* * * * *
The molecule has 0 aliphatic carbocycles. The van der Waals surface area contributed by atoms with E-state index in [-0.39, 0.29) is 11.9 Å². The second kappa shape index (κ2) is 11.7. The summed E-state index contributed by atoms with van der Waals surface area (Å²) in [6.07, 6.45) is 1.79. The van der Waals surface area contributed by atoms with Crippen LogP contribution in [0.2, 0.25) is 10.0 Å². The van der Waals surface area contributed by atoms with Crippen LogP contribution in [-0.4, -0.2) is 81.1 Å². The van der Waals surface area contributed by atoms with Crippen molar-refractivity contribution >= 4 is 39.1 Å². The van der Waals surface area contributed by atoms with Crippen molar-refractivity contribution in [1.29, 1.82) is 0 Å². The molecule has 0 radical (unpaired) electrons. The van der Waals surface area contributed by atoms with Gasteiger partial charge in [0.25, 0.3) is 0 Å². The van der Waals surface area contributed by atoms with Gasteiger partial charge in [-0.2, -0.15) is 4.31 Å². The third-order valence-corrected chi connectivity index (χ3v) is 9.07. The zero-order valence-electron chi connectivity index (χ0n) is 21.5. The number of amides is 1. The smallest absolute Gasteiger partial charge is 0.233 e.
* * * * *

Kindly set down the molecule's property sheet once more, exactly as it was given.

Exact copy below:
The molecule has 0 aliphatic carbocycles. The van der Waals surface area contributed by atoms with E-state index in [-0.39, 0.29) is 11.9 Å². The second kappa shape index (κ2) is 11.7. The summed E-state index contributed by atoms with van der Waals surface area (Å²) in [6.07, 6.45) is 1.79. The van der Waals surface area contributed by atoms with Crippen LogP contribution in [0.2, 0.25) is 10.0 Å². The van der Waals surface area contributed by atoms with Crippen LogP contribution in [-0.4, -0.2) is 81.1 Å². The van der Waals surface area contributed by atoms with Crippen molar-refractivity contribution >= 4 is 39.1 Å². The van der Waals surface area contributed by atoms with Crippen molar-refractivity contribution in [1.29, 1.82) is 0 Å². The molecule has 0 radical (unpaired) electrons. The van der Waals surface area contributed by atoms with Gasteiger partial charge in [0.25, 0.3) is 0 Å². The van der Waals surface area contributed by atoms with Gasteiger partial charge in [-0.2, -0.15) is 4.31 Å². The third-order valence-corrected chi connectivity index (χ3v) is 9.07. The zero-order valence-electron chi connectivity index (χ0n) is 21.5. The number of amides is 1. The smallest absolute Gasteiger partial charge is 0.233 e.